WWT calls for wetlands to be at heart of reaching “nature positive” by 2030

WWT has welcomed the Nature Positive 2030 report produced by the five UK statutory nature agencies stressing that ambitions for nature recovery should be put on the same footing as those for climate change.

We welcome the report’s emphasis on treating the crisis in nature as seriously as the climate change emergency. Wetlands are ideal natural habitats to help tackle both, storing more carbon, more quickly, than all the world’s forests combined and reverse the decline in nature by removing pollutants from water to bring life back to our waterways. Healthy wetlands are the most biodiverse habitats on earth, supporting 40% of our world’s species despite only covering 6% of the earth’s surface.

The report went on to say that greater action, investment and embracing natural solutions are crucial to reversing biodiversity decline by 2030 – we agree and wetlands are one of the key natural solutions the government, business, and society should embrace to help reverse this decline.

The report also highlighted that achieving international and national nature commitments already made, like the leaders’ pledge made at the 2020 UN Summit on Biodiversity to reverse biodiversity loss by 2030 and the 30by30 initiative to protect 30% of UK land for nature by 2030, will deliver huge benefits to human health, well-being and our economy.

Tom Fewins, WWT’s Head of Policy and Advocacy, said the Nature Positive 2030 report highlighted the promises made by the UK Government at the UN last year when it endorsed the Leaders’ Pledge for Nature. But, he added, in the year since our natural life system has continued to decline.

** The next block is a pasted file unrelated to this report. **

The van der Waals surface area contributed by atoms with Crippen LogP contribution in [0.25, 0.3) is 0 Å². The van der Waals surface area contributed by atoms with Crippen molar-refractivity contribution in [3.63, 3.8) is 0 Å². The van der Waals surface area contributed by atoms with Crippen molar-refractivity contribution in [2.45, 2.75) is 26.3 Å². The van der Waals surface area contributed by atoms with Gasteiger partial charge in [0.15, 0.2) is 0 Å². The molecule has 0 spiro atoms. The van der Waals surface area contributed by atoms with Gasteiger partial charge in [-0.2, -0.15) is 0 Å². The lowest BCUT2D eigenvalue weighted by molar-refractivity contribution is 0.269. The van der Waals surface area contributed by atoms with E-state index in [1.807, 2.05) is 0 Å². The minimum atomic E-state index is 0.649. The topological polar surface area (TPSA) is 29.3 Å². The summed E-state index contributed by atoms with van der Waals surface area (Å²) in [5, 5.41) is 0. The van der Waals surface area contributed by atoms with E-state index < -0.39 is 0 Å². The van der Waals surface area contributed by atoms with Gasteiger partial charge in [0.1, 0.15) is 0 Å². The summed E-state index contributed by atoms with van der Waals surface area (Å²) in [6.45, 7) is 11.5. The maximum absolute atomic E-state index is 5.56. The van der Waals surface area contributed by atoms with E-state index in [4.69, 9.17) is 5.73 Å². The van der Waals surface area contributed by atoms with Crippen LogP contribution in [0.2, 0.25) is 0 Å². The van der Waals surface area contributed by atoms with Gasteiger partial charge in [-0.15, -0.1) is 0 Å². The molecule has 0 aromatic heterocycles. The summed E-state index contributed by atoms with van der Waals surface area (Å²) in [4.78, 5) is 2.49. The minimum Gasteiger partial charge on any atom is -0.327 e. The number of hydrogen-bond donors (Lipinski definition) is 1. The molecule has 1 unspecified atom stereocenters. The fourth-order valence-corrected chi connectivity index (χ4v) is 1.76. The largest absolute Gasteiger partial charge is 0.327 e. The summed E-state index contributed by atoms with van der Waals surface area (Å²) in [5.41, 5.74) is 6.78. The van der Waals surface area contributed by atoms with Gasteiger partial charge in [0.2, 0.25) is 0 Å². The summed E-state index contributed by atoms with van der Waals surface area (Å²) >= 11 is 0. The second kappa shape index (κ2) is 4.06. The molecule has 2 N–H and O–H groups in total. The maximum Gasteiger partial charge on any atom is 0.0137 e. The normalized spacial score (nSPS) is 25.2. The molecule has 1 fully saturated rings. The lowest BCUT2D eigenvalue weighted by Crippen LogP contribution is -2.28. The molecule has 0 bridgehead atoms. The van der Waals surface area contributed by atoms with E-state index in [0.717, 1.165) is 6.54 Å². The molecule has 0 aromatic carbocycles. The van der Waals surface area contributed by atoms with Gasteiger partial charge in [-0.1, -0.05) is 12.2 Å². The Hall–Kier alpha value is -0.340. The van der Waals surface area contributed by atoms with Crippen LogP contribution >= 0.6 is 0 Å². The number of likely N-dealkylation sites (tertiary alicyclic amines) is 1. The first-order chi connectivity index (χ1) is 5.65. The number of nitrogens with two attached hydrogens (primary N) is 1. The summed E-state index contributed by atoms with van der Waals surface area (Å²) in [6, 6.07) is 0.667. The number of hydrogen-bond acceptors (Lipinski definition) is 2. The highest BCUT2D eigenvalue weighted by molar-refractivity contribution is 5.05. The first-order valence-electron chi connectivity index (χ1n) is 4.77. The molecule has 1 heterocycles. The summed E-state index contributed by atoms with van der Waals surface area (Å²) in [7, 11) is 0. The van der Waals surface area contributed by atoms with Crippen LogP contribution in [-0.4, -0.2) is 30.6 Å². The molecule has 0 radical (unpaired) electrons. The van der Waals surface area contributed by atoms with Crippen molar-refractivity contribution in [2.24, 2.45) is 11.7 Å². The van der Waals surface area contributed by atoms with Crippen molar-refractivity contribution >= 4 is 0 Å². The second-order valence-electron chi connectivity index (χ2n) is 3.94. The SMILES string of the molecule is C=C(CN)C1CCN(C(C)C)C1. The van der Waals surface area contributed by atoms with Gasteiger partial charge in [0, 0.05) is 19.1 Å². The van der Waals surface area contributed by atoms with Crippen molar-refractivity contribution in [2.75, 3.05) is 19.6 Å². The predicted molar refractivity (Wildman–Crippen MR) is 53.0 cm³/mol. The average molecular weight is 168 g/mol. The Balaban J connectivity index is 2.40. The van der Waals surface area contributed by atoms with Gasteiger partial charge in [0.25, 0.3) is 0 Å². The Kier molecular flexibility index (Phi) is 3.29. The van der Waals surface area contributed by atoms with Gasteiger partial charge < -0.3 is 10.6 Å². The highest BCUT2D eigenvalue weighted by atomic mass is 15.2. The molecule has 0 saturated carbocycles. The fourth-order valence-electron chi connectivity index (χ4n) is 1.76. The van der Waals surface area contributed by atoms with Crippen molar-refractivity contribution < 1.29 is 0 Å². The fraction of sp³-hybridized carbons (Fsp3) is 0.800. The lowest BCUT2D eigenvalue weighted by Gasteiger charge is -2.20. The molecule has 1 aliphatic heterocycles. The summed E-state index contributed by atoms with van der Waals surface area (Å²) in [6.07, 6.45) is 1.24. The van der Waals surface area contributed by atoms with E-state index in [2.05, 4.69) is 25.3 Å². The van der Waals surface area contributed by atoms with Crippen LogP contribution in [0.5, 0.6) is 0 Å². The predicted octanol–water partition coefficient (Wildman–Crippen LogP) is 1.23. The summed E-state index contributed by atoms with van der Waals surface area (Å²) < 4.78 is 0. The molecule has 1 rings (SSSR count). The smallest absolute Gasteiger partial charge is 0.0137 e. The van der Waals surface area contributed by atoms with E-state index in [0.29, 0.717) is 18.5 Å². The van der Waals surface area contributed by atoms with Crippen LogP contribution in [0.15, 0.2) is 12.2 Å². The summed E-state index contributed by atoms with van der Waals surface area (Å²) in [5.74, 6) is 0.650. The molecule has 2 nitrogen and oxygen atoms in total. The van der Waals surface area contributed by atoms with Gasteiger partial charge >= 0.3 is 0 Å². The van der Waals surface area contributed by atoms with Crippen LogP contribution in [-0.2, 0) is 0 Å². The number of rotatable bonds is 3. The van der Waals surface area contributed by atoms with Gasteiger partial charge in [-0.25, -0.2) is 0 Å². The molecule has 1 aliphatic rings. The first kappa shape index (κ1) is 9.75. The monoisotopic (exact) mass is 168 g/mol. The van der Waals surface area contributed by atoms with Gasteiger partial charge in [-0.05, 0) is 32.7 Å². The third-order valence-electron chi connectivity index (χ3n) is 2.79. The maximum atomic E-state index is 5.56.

The Government needs to start acting and investing now in a wide range of natural solutions including wetlands to reverse this decline and meet its 30by30 target,

A good place to start is to back WWT’s Blue Recovery proposal’s calling for the creation of 100,000ha of healthy wetlands across the country to help fight both the climate, and nature crisis highlighted by the report.

Let’s make the next year the year we, together with government, put in place the information, plans and policies to make a blue recovery – and a nature positive Britain - happen.

In an interview on Times Radio about the report, Natural England chair Tony Juniper said there were efforts to move forward a strategy that was not only about the recovery of nature, but also about making our society more resilient in the face of climate change to help people and nature thrive. He suggested actions such as the restoration of floodplains and peatlands were good examples of this.

WWT wholeheartedly supports this suggestion and is already leading the way in this area with projects like our Flourishing Floodplains project to restore threatened floodplains across a 6,400ha landscape in the Severn & Avon Vales, helping to increase biodiversity, and combat effects of climate change such as flooding.